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No "Easy" Answer

Reprinted from the Forward with permission of the author. Visit www.forward.com.

This week Randy Cohen, known as "The Ethicist" in the pages of The New York Times Magazine, showed that when it comes to Jewish sensibilities, he is an equal opportunity offender.

First, in October 2002, Cohen upset Orthodox readers when he advised a letter writer to tear up a contract with an Orthodox male real estate agent who refused to shake her hand on religious grounds.

Now, Reform movement leaders are angered over Cohen's July 17 column, in which he suggested that it would be "easy" to find a Reform rabbi to marry an interfaith couple [who] were not planning to establish a Jewish household. Cohen was responding to "Anonymous From Philadelphia," who wanted to know if she was wrong to lie to the Reform rabbi who married her, telling the clergyman that she and her non-Jewish husband planned to have a Jewish home.

"It was something of a dig at Reform rabbis," said Edmund Case, president of the nonprofit InterfaithFamily.com. According to Case, Cohen seemed to be saying, "Oh, it should be easy to find a Reform rabbi who has no standards."

The movement's Central Conference of American Rabbis discourages members from officiating at interfaith marriages, though it recognizes the right of each rabbi to make his or her own decision on the issue. While about half of Reform rabbis would marry an interfaith couple in some circumstances, 63% of those who would do so require a Jewish commitment from the interfaith couples, according to a 2003 study by the Rabbinic Center for Research and Counseling.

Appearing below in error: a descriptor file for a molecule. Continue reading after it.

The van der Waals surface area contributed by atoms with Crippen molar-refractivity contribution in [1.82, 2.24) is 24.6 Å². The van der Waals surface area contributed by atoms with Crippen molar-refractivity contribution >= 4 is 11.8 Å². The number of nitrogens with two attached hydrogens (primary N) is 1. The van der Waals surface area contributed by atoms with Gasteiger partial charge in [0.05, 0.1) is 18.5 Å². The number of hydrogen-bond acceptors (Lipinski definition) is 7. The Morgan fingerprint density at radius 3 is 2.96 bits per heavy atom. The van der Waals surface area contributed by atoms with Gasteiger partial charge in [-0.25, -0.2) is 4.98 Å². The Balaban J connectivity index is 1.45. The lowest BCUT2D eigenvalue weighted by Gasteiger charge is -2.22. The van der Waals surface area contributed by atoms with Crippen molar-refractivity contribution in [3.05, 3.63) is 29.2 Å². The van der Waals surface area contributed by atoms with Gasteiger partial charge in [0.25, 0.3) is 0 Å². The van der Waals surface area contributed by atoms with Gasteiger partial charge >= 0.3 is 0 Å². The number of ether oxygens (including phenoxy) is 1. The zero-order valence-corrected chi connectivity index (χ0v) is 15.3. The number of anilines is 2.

"I wish that more rabbis would officiate at intermarriages," Case said. "I think no matter how nicely they explain why they won't or can't, it is experienced as a rejection."

Cohen's gaffe came in the last line of his column, after telling the writer that it was unethical to lie to her rabbi. "With mixed marriages so common," Cohen concluded, "it should've been easy to find a Reform rabbi happy to perform your wedding, even when given an honest account of your plans."

After several dozen critical e-mails filled his inbox, Cohen called his own advice foolish and ignorant in an interview with the Forward on Tuesday. He acknowledged that he probably had been "overly optimistic."

"I just made a mistake," he said. "It just seemed so commonplace."

Cohen, who was raised Reform and whose sister married a non-Jew, said he sometimes consults others on doctrinal matters, but did not this time. "I based it on my own experience of friends who had no trouble finding a rabbi," he said.

According to Cohen the level of response to his latest column was typical, compared with the thousands of letters that he received from angry Orthodox readers in 2002. When asked which was worse, upsetting the Reform or Orthodox Jewish community, Cohen claimed neither. "I want everyone to love me," he said. "I take no pleasure in having these people be angry."

But, while conceding last week's mistake, Cohen stood by his earlier advice not to work with the Orthodox real estate agent who refused to shake women's hands.

"There we had a genuine disagreement about a question of values," Cohen said. "I was correct."

Hebrew for "my master," the term refers to a spiritual leader and teacher of Torah. Often, but not always, a rabbi is the leader of a synagogue congregation.
E.B. Solomont

E.B. Solomont is a freelance writer living in New York City.

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